Samsung Declares Global
Announces the first prototype of the next-generation of memory
Samsung Electronics Co., Ltd. announced major component technology advancements including the 40-nanometer (nm) 32-Gigabit (Gb) NAND flash, the first prototype of the next-generation of memory -PRAM (Phase change Random Access Memory), and a new System-on-Chip controller for the soon-to-be-released Hybrid Hard Disk Drive.
"The phenomenal shift in the popularity of digital products that we are experiencing today is rooted in the virtually non-stop string of advances being seen in semiconductor technology,"said Dr. Hwang Chang-kyu, at the sixth annual press conference held at the Shilla Hotel in downtown Seoul, Korea. "Anchored by major developments in NAND flash memory as today's key storage medium, digital technologies are rapidly converging to create a massive wealth of new capabilities and further convenience, representing the beginning of a new era -- Flashtopia."Samsung anticipates flash technology to continue to enable a new world of digital performance where consumers can affordably take whatever amounts of entertainment and informational data they want to wherever they want to go. As the world moves toward greater globalization and more universal dissemination of
information, Dr. Hwang said providing the convenience of added portability through a broad diversity of flash-driven mobile applications will bring about a new utopia of storage-based freedom, which Samsung is referring to as Flashtopia.
Highlighting the conference, Samsung introduced the world's first NAND flash memory incorporating a revolutionary new 'Charge Trap Flash'(CTF) technology.
The new CTF technology, Dr. Hwang said, will extend the life span of NAND flash well beyond 40-nm level of manufacturing process technology, allowing for greater product miniaturization and greater economies of scale in the production of consumer electronics.
Following the 'New Memory Growth Theory' which Samsung's Dr. Hwang first predicted in a keynote at ISSCC in 2002, the 40nm CTF-based NAND flash memory represents a seventh generation of the New Memory Growth Theory, which has memory density doubling every twelve months. Samsung expects CTF-based NAND eventually to be refined down to 20nm at the 256 Gigabit-level.
NAND flash has been the data storage device in virtually all digital cameras, USB drives and MP3players, as well as most multimedia handsets and smart phones. This year, NAND flash also is entering the PC computing environment. Samsung launched the first solid-state-disk (SSD) notebooks, called SENS Q3-SSD and SENS Q1-SSD in June. Their higher performance, lighter weight and enhanced storage reliability are key factors attracting mobile developers to NAND flash.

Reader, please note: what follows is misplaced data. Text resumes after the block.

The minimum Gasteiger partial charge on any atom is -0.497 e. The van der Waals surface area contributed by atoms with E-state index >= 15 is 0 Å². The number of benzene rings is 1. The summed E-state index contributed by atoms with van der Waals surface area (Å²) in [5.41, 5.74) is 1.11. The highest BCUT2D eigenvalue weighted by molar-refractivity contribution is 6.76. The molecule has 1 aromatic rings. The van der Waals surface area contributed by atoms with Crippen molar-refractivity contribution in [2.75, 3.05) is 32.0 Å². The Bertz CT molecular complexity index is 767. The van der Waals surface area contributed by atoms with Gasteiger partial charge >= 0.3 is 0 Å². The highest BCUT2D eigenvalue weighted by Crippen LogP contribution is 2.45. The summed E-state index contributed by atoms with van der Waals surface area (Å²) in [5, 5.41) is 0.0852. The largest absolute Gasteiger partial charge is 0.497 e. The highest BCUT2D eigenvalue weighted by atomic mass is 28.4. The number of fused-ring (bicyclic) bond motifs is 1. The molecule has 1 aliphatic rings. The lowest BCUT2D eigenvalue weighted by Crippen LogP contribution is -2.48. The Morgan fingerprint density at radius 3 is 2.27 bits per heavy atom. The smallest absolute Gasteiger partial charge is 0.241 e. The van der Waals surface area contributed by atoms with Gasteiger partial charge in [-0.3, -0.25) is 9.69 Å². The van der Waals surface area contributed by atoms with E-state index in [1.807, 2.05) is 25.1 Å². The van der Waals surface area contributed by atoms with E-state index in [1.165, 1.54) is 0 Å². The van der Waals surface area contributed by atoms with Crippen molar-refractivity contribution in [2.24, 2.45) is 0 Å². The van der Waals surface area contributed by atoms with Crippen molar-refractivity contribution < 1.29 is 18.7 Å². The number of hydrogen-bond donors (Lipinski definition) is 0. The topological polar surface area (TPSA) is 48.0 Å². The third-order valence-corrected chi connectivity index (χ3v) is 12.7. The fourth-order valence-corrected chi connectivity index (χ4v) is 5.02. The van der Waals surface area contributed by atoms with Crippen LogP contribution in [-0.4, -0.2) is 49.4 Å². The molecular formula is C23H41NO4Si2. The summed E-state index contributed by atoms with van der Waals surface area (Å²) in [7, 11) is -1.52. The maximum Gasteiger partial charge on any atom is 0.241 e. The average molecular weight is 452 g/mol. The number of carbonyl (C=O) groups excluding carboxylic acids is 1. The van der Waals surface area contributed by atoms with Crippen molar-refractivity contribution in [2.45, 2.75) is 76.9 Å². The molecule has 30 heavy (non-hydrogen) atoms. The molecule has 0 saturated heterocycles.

At the conference, Samsung also announced development of a System - on-Chip controller for the Hybrid drive. The new SoC represents the diversity of advanced core technologies Samsung provides.
The tremendous advancements in storage technology have spurred previously unthinkable levels of growth with much more to come. What used to be a 200-million-units-a-year PC-driven industry has become a one-billion-units-per-year mobile-driven industry. As a pivotal market-driving force, flash storage is evolving further within the digital consumer space and in professional fields such as biotechnology.
A major advantage in PRAM is its extremely fast performance. Because PRAM can rewrite data without having to first erase data previously accumulated, it is effectively 30-times faster than conventional flash memory. Incredibly durable, PRAM is also expected to have at least 10-times the life span of flash memory.
PRAM will be a highly competitive choice over NOR flash, available beginning sometime in 2008. Samsung designed the cell size of its PRAM to be only half the size of NOR flash. Moreover, it requires 20 percent fewer process steps to produce than those used in the manufacturing of NOR flash memory.
Samsung's new PRAM was developed by adopting the use of vertical diodes with the three-dimensional transistor structure that it now uses to produce DRAM. The new PRAM has the smallest 0.0467um2 cell size of any working memory that is free of inter-cell noise, allowing virtually unlimited scalability.
Adoption of PRAM is expected to be especially popular in the future designs of multi-function handsets and for other mobile applications, where faster speeds translate into immediately noticeable boosts in performance. High-density versions will be produced first, starting with 512 Mb.
In the hybrid drive, Samsung's new SoC supports up to 4Gb flash memory as a data buffer. It maximizes the 'disk spindle down'mode and reduces power consumption levels up to 80 percent compared with the conventional HDD (hard disk drive) and improves drive reliability. It also supports the initial boot from the OneNANDTM, reducing the overall boot time by over 10 seconds.
Samsung's SoC solution for the hybrid drive incorporates a high-speed serial ATA interface with native command queuing, an HDD controller, a SDRAM controller, a OneNAND controller, and Agere read channel into a single piece of silicon. The SoC solution also includes a dual CPU core (ARM7 and ARM9) embedded to enable independent operation of the memory, HDD, and motor.
The hybrid drive solutions Samsung developed are collaborated efforts of each business division: Memory, System LSI and Storage.
Samsung plans to mass produce the SoC in November. nw
Dr. Hwang Chang-kyu, Samsung Electronics semiconductor president, announces the 40-nanometer (nm) 32-Gigabit (Gb) NAND flash and the first prototype of the next-generation of memory at the sixth annual press conference held at the Shilla Hotel in downtown Seoul.
Samsung Electronics'512Mb PRAM
32G NAND flash, produced by Samsung Electronics
Samsung's Hybrid HDD SOC